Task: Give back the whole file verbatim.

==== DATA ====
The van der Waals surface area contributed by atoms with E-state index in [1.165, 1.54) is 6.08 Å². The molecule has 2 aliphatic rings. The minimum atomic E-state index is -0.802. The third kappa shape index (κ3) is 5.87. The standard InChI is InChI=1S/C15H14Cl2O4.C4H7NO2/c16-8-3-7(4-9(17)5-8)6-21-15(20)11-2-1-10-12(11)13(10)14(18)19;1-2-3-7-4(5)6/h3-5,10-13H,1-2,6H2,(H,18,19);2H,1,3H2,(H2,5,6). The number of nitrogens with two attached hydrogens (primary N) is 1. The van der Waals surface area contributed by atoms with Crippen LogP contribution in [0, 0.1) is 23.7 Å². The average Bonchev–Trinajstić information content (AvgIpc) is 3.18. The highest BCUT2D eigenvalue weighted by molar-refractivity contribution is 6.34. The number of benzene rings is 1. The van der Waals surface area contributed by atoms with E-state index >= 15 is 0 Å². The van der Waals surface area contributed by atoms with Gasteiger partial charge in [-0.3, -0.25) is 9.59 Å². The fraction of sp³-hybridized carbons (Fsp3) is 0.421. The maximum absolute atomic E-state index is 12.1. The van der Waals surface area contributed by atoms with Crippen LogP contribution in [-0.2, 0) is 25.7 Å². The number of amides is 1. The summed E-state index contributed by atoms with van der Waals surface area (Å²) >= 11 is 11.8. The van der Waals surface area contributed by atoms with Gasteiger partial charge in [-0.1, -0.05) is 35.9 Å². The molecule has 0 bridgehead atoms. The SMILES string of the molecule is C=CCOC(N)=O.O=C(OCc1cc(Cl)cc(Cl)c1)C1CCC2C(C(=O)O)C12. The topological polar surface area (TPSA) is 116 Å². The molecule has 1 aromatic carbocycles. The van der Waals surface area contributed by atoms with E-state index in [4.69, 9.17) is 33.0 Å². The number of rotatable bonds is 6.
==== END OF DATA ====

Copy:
The van der Waals surface area contributed by atoms with E-state index in [1.165, 1.54) is 6.08 Å². The molecule has 2 aliphatic rings. The minimum atomic E-state index is -0.802. The third kappa shape index (κ3) is 5.87. The standard InChI is InChI=1S/C15H14Cl2O4.C4H7NO2/c16-8-3-7(4-9(17)5-8)6-21-15(20)11-2-1-10-12(11)13(10)14(18)19;1-2-3-7-4(5)6/h3-5,10-13H,1-2,6H2,(H,18,19);2H,1,3H2,(H2,5,6). The number of nitrogens with two attached hydrogens (primary N) is 1. The van der Waals surface area contributed by atoms with Crippen LogP contribution in [0, 0.1) is 23.7 Å². The average Bonchev–Trinajstić information content (AvgIpc) is 3.18. The highest BCUT2D eigenvalue weighted by molar-refractivity contribution is 6.34. The number of benzene rings is 1. The van der Waals surface area contributed by atoms with E-state index >= 15 is 0 Å². The van der Waals surface area contributed by atoms with Gasteiger partial charge in [-0.3, -0.25) is 9.59 Å². The fraction of sp³-hybridized carbons (Fsp3) is 0.421. The maximum absolute atomic E-state index is 12.1. The van der Waals surface area contributed by atoms with Crippen LogP contribution in [-0.2, 0) is 25.7 Å². The number of amides is 1. The summed E-state index contributed by atoms with van der Waals surface area (Å²) >= 11 is 11.8. The van der Waals surface area contributed by atoms with Gasteiger partial charge in [-0.1, -0.05) is 35.9 Å². The molecule has 0 bridgehead atoms. The SMILES string of the molecule is C=CCOC(N)=O.O=C(OCc1cc(Cl)cc(Cl)c1)C1CCC2C(C(=O)O)C12. The topological polar surface area (TPSA) is 116 Å². The molecule has 1 aromatic carbocycles. The van der Waals surface area contributed by atoms with E-state index in [4.69, 9.17) is 33.0 Å². The number of rotatable bonds is 6.